Patients with early stage breast cancer are being treated with adjuvant systemic therapy with increasing frequency regardless of the pathological status of the axillary lymph nodes. The purpose of this study was to determine the outcome for local regional control in patients treated with radiation therapy to the intact breast and regional lymph nodes without axillary dissection.
Patients and Methods:
The patient population for this study consists of 327 patients with clinical stage I or II invasive breast cancer who were treated by lumpectomy alone without axillary dissection followed by radiation therapy to the intact breast and regional lymph nodes. Outcome for local regional control and survival is reported.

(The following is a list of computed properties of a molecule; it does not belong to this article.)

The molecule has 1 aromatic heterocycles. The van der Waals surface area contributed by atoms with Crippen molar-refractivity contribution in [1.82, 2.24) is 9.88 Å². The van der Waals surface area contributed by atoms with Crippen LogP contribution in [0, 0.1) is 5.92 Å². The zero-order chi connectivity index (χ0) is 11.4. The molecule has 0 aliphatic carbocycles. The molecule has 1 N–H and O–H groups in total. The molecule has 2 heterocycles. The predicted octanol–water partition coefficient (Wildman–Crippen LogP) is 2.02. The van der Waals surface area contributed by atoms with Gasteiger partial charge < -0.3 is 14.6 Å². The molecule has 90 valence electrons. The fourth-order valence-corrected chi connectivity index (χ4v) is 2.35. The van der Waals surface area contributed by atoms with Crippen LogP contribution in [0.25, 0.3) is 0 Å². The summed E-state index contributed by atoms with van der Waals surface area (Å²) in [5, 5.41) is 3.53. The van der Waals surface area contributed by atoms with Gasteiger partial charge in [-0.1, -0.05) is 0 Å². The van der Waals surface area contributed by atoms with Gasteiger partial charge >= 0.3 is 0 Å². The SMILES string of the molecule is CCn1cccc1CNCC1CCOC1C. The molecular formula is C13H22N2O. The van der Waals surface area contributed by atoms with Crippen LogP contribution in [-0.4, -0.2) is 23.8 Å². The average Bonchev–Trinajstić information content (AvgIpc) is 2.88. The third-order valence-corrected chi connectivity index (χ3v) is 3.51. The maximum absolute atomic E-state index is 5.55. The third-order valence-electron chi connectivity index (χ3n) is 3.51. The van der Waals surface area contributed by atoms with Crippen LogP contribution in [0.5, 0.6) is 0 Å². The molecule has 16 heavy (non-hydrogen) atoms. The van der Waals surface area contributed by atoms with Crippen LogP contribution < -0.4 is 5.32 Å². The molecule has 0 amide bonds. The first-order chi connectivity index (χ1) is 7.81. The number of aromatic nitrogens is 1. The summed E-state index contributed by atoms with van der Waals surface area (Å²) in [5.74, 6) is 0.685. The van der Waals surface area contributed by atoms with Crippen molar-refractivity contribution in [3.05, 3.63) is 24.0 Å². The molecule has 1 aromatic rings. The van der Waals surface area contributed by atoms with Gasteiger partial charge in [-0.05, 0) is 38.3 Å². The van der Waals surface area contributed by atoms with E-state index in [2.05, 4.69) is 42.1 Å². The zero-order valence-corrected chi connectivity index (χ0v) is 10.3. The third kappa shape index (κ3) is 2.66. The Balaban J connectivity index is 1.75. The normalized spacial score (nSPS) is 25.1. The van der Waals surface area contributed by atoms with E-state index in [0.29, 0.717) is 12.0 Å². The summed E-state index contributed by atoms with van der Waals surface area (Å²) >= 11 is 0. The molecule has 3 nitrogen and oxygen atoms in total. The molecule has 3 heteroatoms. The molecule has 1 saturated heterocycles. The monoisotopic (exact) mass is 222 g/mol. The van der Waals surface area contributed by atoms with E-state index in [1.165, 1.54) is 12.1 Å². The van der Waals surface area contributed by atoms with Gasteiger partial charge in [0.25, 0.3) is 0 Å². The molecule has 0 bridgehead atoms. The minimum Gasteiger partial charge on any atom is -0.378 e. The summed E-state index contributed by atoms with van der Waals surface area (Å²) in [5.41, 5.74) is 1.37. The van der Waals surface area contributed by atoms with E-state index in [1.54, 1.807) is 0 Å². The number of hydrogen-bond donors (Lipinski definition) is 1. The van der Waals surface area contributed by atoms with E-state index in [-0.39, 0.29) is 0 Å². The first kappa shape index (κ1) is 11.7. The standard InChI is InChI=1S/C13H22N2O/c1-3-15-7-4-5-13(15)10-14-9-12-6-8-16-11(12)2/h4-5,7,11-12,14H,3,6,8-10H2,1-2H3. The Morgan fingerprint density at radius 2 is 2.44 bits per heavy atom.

As of December 1990, with a median follow-up of more than 10 years, the overall 10-year survival rate was 71%. There were a total of eight regional nodal failures resulting in a 5-year actuarial nodal control rate of 97%. Minimal morbidity was associated with this treatment policy.
For selected patients undergoing breast preservation therapy, lumpectomy alone without axillary dissection followed by radiation therapy to the intact breast and regional lymph nodes results in a high rate of local regional control. Selected patients in whom the results of the axillary lymph node dissection will not influence decisions regarding systemic therapy are candidates for this approach.(Arch Surg. 1993;128:1315-1319)
Haffty BG, McKhann C, Beinfield M, Fischer D, Fischer JJ. Breast Conservation Therapy Without Axillary Dissection: A Rational Treatment Strategy in Selected Patients. Arch Surg. 1993;128(12):1315–1319. doi:10.1001/archsurg.1993.01420240023002
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